07/11/18 – Citizen Foresters Recognized By DLNR For Efforts In KailuaPosted on Jul 11, 2018 in Forestry & Wildlife, News Releases, slider
DEPARTMENT OF LAND AND NATURAL RESOURCES
|DAVID Y. IGE
SUZANNE D. CASE
For Immediate News Release July 11, 2018
CITIZEN FORESTERS RECOGNIZED BY DLNR FOR EFFORTS IN KAILUA
Last of 5,700 Trees Now Measured and Mapped
(Honolulu) – Today the DLNR Division of Forestry and Wildlife’s (DOFAW) Kaulunani Urban and Community Forestry Program reached a major milestone. For the last two years a group of volunteers in Kailua have been gathering information on individual trees in Kailua. They measure and map each tree and their data provides valuable information about urban trees that helps resource experts better manage these important community assets. In recognition of the first team of Citizen Foresters, DLNR/DOFAW presented them with a DLNR & YOU Citizen Conservationist award.
The work began when DOFAW, through its Kaulunani Program and in partnership with Smart Trees Pacific contracted a study of Honolulu’s urban tree canopy and any changes it’s experiencing. Using a combination of high-resolution satellite imagery and Light Detection and Ranging data (LiDAR) the data showed an alarming decrease in urban O‘ahu’s tree canopy. DOFAW Administrator David Smith said, “The study showed that we lost nearly 5% of our urban tree canopy or more than 76,000 trees over the four years of data collection. Our first citizen foresters in Kailua have been instrumental in equipping us with the kind of data that will hopefully help us reverse this downward trend.”
A group of 18-20 interested individuals got training at three different sessions and ultimately the Kailua group included a core team of about ten people. Tom Foye, the group’s Team Leader commented, “This was a wonderful opportunity to show our love for the trees that are so important not only for the ecosystem services they provide (clean air, watershed protection, etc.) but if you think about it, healthy trees in our forests and in our populated areas provide the verdant greenery that make Hawai‘i, Hawai‘i.” Foye accepted the citizen conservationist award on behalf of the Kailua citizen foresters.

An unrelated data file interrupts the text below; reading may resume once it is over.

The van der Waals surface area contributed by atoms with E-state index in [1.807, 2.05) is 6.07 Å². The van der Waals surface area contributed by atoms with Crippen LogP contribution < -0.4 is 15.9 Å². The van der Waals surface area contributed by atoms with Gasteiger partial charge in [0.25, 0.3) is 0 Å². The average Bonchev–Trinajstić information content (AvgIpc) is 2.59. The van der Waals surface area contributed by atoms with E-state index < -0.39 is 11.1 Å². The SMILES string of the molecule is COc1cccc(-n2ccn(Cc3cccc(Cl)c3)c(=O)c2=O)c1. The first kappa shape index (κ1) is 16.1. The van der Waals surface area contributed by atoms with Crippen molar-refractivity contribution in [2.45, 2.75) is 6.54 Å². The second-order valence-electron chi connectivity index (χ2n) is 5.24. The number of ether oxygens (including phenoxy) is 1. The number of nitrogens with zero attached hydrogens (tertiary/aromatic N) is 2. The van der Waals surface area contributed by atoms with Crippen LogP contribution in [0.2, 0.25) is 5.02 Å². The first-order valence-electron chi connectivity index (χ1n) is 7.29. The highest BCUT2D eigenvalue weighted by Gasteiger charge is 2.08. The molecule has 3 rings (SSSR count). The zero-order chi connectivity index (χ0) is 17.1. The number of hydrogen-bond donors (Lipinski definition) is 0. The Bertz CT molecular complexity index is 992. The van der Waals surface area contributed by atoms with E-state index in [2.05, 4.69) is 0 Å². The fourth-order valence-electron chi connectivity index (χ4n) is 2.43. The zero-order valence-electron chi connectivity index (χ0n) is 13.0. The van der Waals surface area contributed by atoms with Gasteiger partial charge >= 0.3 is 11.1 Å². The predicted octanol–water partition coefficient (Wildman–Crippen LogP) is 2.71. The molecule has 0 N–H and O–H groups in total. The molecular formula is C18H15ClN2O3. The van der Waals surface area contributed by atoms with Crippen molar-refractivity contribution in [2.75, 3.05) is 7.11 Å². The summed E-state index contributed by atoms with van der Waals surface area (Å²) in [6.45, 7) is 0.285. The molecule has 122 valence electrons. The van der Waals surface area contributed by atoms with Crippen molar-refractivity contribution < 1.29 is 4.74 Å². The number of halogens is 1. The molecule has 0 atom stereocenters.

Kaulunani is a USDA Forest Service federally funded urban forestry program. DOFAW manages it through its partnership with the non-profit Smart Trees Pacific. Other organizations and individuals that contributed to the program and training include the City and County of Honolulu Urban Forestry Division, the Honolulu Office of Climate Change, Sustainability and Resiliency, The Outdoor Circle, Aloha Arborist Association, master gardeners, landscape architects, environmental educators and tree advocates.
Based on the work of this first team of citizen foresters, it’s estimated the monetary benefit of the trees surveyed in Kailua totals about $150,000. The Citizen Foresters program has now expanded to Honolulu and volunteers can be found mapping trees from Manoa to Waikiki. Plans are already in the works for a third round of citizen forester training and the next location for survey’s is still under consideration.
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